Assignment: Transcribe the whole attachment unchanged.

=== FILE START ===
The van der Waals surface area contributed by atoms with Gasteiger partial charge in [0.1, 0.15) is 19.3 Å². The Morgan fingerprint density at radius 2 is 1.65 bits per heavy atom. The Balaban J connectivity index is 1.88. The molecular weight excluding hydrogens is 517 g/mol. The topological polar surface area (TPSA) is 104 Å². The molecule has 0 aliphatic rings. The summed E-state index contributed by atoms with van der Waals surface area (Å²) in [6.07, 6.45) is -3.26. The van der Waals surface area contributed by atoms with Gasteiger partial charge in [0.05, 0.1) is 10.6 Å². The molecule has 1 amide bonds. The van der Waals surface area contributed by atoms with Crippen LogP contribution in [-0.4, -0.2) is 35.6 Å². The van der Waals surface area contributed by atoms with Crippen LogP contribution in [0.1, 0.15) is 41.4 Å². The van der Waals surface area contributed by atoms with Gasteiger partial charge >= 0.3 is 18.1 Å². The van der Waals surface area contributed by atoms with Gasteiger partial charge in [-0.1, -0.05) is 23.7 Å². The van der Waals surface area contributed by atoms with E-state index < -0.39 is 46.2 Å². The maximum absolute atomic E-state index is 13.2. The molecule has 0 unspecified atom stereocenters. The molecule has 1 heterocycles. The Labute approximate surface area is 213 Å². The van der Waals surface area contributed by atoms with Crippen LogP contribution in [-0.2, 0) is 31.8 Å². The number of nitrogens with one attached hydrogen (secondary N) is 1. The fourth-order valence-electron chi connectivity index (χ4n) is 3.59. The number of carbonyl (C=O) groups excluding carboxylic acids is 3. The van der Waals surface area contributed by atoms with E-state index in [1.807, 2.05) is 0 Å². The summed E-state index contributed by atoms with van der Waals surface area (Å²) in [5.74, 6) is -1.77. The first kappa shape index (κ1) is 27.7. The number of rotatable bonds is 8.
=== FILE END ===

The van der Waals surface area contributed by atoms with Gasteiger partial charge in [0.1, 0.15) is 19.3 Å². The Morgan fingerprint density at radius 2 is 1.65 bits per heavy atom. The Balaban J connectivity index is 1.88. The molecular weight excluding hydrogens is 517 g/mol. The topological polar surface area (TPSA) is 104 Å². The molecule has 0 aliphatic rings. The summed E-state index contributed by atoms with van der Waals surface area (Å²) in [6.07, 6.45) is -3.26. The van der Waals surface area contributed by atoms with Gasteiger partial charge in [0.05, 0.1) is 10.6 Å². The molecule has 1 amide bonds. The van der Waals surface area contributed by atoms with Crippen LogP contribution in [-0.4, -0.2) is 35.6 Å². The van der Waals surface area contributed by atoms with Crippen LogP contribution in [0.1, 0.15) is 41.4 Å². The van der Waals surface area contributed by atoms with Gasteiger partial charge >= 0.3 is 18.1 Å². The van der Waals surface area contributed by atoms with Gasteiger partial charge in [-0.1, -0.05) is 23.7 Å². The van der Waals surface area contributed by atoms with E-state index < -0.39 is 46.2 Å². The maximum absolute atomic E-state index is 13.2. The molecule has 0 unspecified atom stereocenters. The molecule has 1 heterocycles. The Labute approximate surface area is 213 Å². The van der Waals surface area contributed by atoms with Crippen LogP contribution in [-0.2, 0) is 31.8 Å². The number of nitrogens with one attached hydrogen (secondary N) is 1. The fourth-order valence-electron chi connectivity index (χ4n) is 3.59. The number of carbonyl (C=O) groups excluding carboxylic acids is 3. The van der Waals surface area contributed by atoms with E-state index in [1.807, 2.05) is 0 Å². The summed E-state index contributed by atoms with van der Waals surface area (Å²) in [5.74, 6) is -1.77. The first kappa shape index (κ1) is 27.7. The number of rotatable bonds is 8.